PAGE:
Down Syndrome is a set of physical and mental traits caused by a genetic difference that involves the addition of a chromosome before birth. Through a series of screenings and tests, Down syndrome can be detected before or after birth.
The likelihood having Down syndrome is around 1 in every 700 pregnancies. It is determined by many factors, but research suggests there is a higher risk if the mother delivers at over 35 years of age.
Children who have Down syndrome tend to have certain features, such as a flat face and a short neck. They also have some degree of intellectual disability. This varies from person to person, but in most cases it is mild to moderate. Developmental delays in acquiring speech fine and gross motor abilities is common. A child may need speech therapy to help them gain expressive language. A child may also require physical therapy and/or occupational therapy to develop fine and gross motor skills. A child with Down Syndrome may experience problems with attention, a tendency to make poor judgments, and impulsive behavior.
Sometimes, there are general health problems that can affect organ systems or bodily functions. Around half of all people with Down syndrome have a congenital heart deffect. People with Down Syndrome may also be at higher risk of respiratory problems, hearing difficulties, Alzheimer's disease, childhood leukemia, epilepsy and thyroid conditions.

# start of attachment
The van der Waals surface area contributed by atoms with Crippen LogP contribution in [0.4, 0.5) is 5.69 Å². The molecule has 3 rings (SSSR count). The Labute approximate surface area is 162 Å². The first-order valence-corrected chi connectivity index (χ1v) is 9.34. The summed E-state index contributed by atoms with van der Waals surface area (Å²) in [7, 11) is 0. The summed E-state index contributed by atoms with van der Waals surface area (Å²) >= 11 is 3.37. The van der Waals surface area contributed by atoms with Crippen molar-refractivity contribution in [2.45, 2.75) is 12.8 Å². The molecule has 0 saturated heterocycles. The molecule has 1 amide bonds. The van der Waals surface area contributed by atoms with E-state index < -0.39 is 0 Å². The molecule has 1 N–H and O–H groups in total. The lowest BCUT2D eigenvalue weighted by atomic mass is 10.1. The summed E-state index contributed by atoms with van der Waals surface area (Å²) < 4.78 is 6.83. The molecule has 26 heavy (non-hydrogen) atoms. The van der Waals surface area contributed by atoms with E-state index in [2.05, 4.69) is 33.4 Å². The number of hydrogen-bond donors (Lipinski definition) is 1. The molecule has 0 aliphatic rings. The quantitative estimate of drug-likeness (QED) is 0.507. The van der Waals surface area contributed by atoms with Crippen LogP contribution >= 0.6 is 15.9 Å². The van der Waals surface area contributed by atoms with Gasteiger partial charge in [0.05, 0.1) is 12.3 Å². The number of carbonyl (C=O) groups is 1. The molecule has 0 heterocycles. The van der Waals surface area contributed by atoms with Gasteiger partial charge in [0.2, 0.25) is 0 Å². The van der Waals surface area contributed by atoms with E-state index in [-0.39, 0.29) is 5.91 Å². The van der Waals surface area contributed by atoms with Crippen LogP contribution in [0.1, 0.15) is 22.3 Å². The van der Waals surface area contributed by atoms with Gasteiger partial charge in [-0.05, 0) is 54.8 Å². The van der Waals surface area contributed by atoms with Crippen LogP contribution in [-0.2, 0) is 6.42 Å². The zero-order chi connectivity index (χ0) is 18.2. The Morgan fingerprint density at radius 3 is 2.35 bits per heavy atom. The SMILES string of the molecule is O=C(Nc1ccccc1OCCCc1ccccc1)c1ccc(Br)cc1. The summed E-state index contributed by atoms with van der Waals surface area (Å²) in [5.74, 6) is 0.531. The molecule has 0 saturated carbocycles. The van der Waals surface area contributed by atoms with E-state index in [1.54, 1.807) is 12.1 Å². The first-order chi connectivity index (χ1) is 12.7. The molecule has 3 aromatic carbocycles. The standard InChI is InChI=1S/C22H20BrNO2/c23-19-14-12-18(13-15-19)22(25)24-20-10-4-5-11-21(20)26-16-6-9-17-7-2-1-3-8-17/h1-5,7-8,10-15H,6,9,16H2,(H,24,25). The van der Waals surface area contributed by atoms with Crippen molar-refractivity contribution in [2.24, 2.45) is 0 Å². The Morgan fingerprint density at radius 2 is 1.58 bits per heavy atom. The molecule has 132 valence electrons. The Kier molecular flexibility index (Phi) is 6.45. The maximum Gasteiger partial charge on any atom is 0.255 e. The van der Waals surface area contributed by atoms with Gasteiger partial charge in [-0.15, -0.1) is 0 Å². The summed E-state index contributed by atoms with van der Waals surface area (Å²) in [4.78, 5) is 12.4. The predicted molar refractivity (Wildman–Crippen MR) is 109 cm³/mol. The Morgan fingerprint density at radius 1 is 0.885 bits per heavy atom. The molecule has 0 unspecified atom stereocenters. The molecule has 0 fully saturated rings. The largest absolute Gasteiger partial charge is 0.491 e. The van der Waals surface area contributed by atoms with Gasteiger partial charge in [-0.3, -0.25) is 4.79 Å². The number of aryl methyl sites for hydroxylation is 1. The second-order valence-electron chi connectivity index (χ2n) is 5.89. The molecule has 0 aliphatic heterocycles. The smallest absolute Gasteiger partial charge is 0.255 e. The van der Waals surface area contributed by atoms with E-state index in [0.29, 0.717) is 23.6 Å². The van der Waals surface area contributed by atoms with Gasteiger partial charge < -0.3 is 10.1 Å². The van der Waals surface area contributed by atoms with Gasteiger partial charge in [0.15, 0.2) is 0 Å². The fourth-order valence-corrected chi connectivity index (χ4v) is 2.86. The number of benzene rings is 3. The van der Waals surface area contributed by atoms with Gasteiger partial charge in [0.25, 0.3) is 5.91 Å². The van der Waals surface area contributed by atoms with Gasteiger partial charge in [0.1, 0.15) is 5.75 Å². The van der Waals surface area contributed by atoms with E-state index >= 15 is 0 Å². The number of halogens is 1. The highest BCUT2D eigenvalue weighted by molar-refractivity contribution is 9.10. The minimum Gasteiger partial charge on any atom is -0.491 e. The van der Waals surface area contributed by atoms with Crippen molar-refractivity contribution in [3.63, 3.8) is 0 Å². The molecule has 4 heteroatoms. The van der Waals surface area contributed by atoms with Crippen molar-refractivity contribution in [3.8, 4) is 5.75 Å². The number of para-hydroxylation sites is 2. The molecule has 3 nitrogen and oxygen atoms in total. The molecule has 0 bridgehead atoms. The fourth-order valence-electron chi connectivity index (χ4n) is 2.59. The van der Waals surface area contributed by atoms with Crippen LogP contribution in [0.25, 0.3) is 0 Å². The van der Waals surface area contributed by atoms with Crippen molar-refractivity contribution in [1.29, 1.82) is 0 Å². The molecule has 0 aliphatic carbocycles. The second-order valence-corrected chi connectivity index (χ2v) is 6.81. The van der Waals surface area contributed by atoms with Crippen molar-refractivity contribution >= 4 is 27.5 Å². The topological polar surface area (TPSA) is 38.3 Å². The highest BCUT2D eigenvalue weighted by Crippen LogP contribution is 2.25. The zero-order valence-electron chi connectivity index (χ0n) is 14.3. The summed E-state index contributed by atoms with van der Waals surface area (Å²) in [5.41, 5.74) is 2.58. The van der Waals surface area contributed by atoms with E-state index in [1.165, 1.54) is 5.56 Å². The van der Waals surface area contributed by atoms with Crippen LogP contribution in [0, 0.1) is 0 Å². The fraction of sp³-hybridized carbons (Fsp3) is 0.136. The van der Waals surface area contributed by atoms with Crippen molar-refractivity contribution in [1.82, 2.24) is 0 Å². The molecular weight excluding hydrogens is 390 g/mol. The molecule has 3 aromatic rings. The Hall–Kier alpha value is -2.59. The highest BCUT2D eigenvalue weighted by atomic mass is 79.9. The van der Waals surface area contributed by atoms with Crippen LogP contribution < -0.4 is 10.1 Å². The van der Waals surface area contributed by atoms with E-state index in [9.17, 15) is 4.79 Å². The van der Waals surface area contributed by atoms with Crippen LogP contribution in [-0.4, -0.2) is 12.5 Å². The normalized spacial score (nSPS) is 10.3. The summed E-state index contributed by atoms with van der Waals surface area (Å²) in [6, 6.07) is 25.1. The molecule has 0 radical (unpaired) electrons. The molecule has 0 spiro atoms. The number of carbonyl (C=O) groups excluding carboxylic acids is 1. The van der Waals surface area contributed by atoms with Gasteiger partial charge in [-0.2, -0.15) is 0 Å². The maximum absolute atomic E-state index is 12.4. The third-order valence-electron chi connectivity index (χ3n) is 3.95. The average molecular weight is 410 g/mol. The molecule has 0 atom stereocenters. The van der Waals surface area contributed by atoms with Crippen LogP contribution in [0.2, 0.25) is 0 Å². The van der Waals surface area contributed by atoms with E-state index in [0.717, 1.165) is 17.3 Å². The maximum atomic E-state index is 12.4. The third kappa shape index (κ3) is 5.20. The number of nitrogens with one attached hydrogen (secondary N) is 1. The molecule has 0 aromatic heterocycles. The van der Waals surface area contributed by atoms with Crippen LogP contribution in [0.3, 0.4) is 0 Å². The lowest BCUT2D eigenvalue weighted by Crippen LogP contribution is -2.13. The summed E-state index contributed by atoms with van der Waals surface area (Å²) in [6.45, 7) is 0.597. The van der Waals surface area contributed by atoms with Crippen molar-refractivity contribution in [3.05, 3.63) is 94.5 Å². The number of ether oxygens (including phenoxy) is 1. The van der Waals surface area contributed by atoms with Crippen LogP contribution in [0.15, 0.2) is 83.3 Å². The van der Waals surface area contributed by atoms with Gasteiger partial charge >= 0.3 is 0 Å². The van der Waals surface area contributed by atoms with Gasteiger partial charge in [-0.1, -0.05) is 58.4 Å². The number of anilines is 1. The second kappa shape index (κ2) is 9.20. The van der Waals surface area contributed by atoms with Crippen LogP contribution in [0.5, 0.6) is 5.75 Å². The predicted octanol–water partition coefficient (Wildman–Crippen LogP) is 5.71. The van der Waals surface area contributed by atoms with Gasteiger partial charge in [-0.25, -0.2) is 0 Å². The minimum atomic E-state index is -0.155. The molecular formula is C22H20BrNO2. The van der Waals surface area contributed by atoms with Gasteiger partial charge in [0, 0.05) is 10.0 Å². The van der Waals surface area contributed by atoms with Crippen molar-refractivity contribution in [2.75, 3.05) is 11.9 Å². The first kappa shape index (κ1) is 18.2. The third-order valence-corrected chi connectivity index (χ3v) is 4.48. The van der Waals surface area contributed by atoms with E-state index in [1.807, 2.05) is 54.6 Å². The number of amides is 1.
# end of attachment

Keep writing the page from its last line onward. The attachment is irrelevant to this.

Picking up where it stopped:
Down syndrome is a lifelong condition. People with Down syndrome can attend school and become active, working members of the community. With care and support, children who have Down syndrome can grow up to have healthy, happy, productive lives.
DOWN SYNDROME and SPECIAL EDUCATION
Today, the majority of children with Down syndrome are educated in the regular classroom, alongside their peers without disabilities. This is in keeping with the inclusion movement of the last decade and the requirements of IDEA, which states that each school system must ensure that "special classes, separate schooling, or other removal of children with disabilities from the regular educational environment occurs only if the nature or severity of the disability is such that education in regular classes with the use of supplementary aids and services cannot be achieved satisfactorily."
A child with Down Syndrome may be eligible for IDEA services under “Intellectual Disability (ID)” or “Speech Impairment (SI).” Down Syndrome is the child’s Medical Diagnosis; Intellectual Disability or Speech Impairment is his or her Disability Eligibility Category.